Fresh roses, rue des Archives, Paris, after the March snowstorm
Palais Garnier, Paris, was designed in the late 1800s by the young, unknown, competition-winning architect, Charles Garnier. Because of the Palais Garnier’s wicked – and entirely appropriate – design drama I’d take this opera house (1875) any day over the tech-hygienic Bastille Opera House (1989), designed by another unknown, Canadian Carlos Ott. At Palais Garnier, the painted-canvas house curtain is a lush interpretation of a draped curtain, complete with gold braid and pompoms. The horseshoe-shaped auditorium has 1,900 red velvet seats on the orchestra floor, balcony and arranged in the private ‘loge’.
My favourite ticket: 1ere loge, Palais Garnier. Red velvet chairs that the Marquis de Sade would have thoroughly enjoyed.
1ere loge, anti-chamber. Framed behind red drapery, this private, intimate room comes with a mirror, a fold away table and a red velvet couch. If I could, I’d make my pied-a-terre apartment here as writer-in-residence.
Wall upholstery – dedication to the textures of red that the Metropolitan Opera in NYC only begins to explore.
Mr. Nescafé, we loved your voice, but not your watery instant coffee. Zap ahead a few decades to the real pours. One of my all-time favourite coffee zones is the unfussy, slightly grungy Mercury Espresso Bar in Leslieville, Toronto. The baristas are wizards and the wooden shelves are filled with freshly harvested coffee beans from across Latin America. There’s usually lyrical art up on the walls. I also like the no-cellphone-policy-while ordering. Respect for respect.
After beach volleyball and paddleboarding, the long weekend at Lake Huron was spent luxuriating with Tim Horton’s stored in a big tin and pulled out of a cedar cupboard. Savoured in blue willow cups with vintage hand-stitched flag from Ontario.
Lining up last week for some fresh brew at the coffee cart on the elevated High Line park in NYC’s Meatpacking District. Perfect pours by unhurried baristas, despite the million or so visitors walking the High Line each year.
Manual drip has its charms. Like music, which sounds infinitely better with record players.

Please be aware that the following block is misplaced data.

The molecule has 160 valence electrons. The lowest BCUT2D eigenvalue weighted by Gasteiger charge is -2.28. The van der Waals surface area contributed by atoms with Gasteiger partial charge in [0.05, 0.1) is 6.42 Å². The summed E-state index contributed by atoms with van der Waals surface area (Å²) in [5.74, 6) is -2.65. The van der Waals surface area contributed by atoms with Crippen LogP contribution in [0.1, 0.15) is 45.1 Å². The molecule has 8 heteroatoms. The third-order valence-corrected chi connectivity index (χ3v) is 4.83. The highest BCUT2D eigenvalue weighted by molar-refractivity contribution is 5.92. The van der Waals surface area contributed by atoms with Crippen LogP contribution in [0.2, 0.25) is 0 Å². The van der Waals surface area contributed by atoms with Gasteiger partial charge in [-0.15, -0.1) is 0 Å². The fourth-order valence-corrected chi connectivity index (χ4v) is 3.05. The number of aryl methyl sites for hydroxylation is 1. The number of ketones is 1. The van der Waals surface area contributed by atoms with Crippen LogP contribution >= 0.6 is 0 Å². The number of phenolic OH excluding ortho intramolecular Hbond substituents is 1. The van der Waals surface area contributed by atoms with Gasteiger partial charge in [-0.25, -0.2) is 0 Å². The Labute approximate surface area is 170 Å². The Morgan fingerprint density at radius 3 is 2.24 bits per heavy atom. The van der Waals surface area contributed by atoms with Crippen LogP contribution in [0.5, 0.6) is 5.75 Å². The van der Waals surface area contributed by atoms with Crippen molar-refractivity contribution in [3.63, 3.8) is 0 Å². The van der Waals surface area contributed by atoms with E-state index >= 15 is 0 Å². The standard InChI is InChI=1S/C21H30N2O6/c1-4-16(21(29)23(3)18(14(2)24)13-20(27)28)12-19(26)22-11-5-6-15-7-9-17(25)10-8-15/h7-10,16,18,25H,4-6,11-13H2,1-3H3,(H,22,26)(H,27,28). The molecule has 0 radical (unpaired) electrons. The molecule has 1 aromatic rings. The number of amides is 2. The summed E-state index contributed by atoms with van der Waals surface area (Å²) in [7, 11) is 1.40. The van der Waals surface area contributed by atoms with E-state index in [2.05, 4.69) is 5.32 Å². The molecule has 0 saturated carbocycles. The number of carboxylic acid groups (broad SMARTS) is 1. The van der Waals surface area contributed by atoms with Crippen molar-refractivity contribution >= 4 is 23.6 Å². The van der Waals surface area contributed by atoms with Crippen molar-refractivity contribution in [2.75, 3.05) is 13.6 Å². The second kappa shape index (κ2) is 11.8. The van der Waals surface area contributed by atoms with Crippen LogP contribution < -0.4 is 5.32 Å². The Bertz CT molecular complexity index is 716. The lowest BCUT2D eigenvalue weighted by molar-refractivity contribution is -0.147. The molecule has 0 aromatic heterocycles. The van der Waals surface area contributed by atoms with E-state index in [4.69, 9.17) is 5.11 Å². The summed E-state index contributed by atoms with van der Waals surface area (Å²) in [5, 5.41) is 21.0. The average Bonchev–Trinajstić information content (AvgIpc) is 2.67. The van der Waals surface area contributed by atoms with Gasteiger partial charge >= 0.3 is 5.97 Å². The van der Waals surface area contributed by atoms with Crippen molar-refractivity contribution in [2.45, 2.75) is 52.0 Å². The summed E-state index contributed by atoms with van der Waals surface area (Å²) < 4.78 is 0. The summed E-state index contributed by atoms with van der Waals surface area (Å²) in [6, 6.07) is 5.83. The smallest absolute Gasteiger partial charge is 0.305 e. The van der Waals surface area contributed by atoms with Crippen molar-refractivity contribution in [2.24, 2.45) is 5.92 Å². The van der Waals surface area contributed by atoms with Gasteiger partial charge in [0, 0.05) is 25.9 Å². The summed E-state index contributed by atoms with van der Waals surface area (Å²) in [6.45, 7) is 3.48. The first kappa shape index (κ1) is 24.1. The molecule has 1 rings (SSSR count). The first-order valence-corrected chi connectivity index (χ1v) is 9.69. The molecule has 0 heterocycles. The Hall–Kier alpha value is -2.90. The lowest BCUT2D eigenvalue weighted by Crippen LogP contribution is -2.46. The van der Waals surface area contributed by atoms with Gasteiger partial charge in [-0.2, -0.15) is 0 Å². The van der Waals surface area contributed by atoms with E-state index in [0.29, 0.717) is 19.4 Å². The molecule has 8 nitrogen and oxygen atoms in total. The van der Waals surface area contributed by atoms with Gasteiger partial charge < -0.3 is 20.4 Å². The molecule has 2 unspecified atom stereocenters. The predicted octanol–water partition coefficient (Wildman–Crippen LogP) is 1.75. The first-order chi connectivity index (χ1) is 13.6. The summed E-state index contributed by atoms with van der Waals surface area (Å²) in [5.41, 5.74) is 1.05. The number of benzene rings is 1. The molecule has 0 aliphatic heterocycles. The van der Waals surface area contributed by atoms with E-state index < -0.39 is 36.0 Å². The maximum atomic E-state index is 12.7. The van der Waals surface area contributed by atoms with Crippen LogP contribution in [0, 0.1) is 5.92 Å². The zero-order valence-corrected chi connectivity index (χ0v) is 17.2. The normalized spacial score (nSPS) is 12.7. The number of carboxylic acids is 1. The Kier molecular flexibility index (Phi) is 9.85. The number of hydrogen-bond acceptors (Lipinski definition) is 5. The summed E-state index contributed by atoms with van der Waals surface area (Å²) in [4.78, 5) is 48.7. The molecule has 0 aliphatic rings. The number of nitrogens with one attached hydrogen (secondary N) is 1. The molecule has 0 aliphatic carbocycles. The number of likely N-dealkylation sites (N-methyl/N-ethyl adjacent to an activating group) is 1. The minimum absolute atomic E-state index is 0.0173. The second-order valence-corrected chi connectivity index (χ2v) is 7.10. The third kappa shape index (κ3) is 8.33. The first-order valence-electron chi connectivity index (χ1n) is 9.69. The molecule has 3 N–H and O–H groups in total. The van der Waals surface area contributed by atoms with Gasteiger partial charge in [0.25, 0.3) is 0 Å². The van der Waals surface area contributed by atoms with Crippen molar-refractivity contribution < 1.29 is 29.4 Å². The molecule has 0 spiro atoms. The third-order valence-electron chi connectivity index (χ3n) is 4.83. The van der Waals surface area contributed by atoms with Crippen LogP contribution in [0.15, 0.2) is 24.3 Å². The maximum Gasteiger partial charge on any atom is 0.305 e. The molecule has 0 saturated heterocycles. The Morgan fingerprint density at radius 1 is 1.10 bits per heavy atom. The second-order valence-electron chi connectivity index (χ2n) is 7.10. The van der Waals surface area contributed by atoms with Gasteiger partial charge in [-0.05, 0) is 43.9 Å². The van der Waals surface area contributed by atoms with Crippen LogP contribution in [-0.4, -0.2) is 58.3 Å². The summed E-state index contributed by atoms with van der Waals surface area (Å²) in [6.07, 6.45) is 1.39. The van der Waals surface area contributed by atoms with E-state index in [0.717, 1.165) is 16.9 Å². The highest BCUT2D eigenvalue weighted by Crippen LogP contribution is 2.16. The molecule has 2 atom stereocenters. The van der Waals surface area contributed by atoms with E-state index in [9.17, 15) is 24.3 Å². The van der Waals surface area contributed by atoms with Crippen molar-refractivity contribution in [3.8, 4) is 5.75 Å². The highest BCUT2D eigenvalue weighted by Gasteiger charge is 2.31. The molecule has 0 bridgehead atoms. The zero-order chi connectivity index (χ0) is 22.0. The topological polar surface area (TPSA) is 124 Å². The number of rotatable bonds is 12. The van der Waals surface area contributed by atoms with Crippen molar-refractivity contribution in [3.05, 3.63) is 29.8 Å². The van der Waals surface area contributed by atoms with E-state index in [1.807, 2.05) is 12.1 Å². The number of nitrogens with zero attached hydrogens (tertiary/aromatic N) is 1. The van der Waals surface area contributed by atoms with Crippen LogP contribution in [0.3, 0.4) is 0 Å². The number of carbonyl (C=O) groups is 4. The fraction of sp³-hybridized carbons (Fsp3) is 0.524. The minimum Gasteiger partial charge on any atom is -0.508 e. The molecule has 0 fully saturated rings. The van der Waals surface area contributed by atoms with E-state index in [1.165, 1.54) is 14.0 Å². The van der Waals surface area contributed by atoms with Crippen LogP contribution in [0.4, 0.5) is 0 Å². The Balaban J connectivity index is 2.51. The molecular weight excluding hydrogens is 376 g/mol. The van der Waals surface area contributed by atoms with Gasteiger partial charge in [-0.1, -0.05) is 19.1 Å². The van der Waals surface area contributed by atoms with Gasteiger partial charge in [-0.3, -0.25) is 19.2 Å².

Nice to wake up to: Very buttoned down hotel coffee, like this classic scenario at Pavilion de la Reine next to Place des Vosges, Paris.
Bloom is a luscious magazine published out of Holland. More than that, it’s a changemaker that predicts design trends beginning with its “horti-cultural view”. That may sound quirky but Bloom is considered a bible among fashion insiders, starting with thread designers. Thread designers read it to help project new colours and textures for the future. Their output of thread influences fabric designers who, in turn, catalyze new fashion trends. One season after the release of Bloom, the vision of the magazine turns up on the walkways of the world’s most illustrious fashion shows.
Bloom’s feature on the British wallpaper designer, Marthe Armitage, describes how her intense, lushly coloured designs were an attempt to bring the plant life of the outdoors inside, to clamber up the walls of her friends. She’s been making her lino-print papers for more than fifty years and only works with two or three colours at a time: like this one, “bushes” (1992) in which she layers turquoise with aqua blues and steely greys.
I admired the subtlety of her designs, but was reluctant to put wallpaper up on our walls. Instead, I asked a painter to create three stencils of florals and layer various colours of blue over the wall in our Canadiana room. At a quick glance, the wall looks intensely blue – eventually, though, you can begin to make out the leaves and petals painted there.
My friend, Olivier Beriot, is an amazing costume designer based in Paris and he’s the one who gave me several issues of Bloom. He designed the costumes for The Diving Bell and the Butterfly, that masterful film by Julian Schnabel that shifts between the unthinkable and sublime fantasy. Whenever I gaze at the mesmerizing plants and foliage in Bloom, I think of the blooming of Olivier’s creations, and the promise of thread design.